Rein Back

Rein back is the order of the week for me at the moment. I`ve been using it with horses who are apt to hollow in the halt, and be reluctant to engage their abdominals and lift their tummy. It`s not that they are particularly disengaged with their hindquarters, it`s more that they need to step up and raise the bar with how much their muscles are working!

The key to rein back is to keep it steady, one step at a time, and to keep the aids mild. You should feel that as your horse lifts his legs to take them backwards his back comes up slightly, his neck stays relaxed and out, and nose drops marginally. If they come against the hand you need less of a rein aid, more of the seat and leg. When a horse comes against the hand and stays hollow in the back during the rein back they also cannot lift their foot up to step backwards, and tend to do more of a Michael Jackson moonwalk.

A couple of mares I`ve ridden this week did the moonwalk, scraping their feet back whilst they locked their back to resist my aids. In hand, I`m going to work both of them at stepping backwards over poles because in order to rein back over a pole they have to lift a leg up! Hopefully this will trigger the correct muscles to work so that when I ask for rein back from the saddle they will keep using their tummy muscles.

Another horse I`m riding this week is on a long, slow rehab, and is doing plenty of rein back to build his tummy muscles. It made a change to feel that he totally understood and was balanced through the movement, keeping his feet moving back in diagonal pairs.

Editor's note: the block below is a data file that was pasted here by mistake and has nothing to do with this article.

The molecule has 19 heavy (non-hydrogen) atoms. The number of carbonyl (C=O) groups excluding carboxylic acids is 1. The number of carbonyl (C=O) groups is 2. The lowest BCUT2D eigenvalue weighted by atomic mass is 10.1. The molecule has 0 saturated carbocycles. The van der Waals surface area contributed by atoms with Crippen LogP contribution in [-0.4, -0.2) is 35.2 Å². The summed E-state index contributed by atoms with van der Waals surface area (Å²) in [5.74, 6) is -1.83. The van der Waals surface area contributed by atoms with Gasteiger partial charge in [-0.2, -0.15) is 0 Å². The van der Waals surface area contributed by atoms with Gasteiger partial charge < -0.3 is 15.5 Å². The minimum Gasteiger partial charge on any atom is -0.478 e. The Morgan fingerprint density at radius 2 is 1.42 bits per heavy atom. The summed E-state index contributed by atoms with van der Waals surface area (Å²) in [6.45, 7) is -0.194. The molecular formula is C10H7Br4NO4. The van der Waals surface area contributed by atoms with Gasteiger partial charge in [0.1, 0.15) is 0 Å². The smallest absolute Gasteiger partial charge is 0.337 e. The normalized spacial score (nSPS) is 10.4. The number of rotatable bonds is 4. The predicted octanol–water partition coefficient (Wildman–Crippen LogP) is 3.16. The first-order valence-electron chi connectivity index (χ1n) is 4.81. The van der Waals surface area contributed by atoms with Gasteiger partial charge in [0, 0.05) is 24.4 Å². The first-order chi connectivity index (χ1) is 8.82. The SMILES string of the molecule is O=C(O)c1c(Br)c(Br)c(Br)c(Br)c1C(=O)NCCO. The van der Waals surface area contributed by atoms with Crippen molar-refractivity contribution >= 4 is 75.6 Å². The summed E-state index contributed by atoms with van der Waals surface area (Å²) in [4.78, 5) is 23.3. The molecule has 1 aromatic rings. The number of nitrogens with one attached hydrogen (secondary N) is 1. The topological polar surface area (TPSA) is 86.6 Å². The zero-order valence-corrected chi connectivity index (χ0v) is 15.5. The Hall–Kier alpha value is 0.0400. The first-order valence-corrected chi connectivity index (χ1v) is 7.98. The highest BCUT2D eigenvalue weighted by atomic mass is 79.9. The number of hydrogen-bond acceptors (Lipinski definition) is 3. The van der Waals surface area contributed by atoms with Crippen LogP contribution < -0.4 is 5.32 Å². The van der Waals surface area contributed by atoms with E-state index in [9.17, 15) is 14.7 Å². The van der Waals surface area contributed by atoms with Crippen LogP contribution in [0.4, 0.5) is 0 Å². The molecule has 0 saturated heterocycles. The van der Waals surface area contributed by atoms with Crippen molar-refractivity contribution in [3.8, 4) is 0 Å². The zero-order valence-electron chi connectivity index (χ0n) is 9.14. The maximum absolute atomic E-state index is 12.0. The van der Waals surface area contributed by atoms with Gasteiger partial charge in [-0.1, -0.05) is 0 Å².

So yes, clients, expect to be doing some rein back over the next couple of weeks!

The Rubber Curry Comb

I was teaching rein back to a client a couple of weeks ago. It`s one of those movements all hackers utilise, opening gates for example, but how many people do it correctly?

The footfalls of a correctly ridden rein back mirror the footfalls of trot – each diagonal pair moves in turn.

Now, think about this the next time you rein back, and I`m sure you`ll find it is more of a shuffle. One leg creeps back, then another, and another, and the other. The horse is usually short in the neck and hollow.

This was how my rider and horse reined back the first couple of times. It was all a rush and veered to the right.

Firstly we ran through the aids; both legs behind the girth, rein pressure and the verbal command “back”. Often the legs swing too far back, which unbalances the rider. The rider should…

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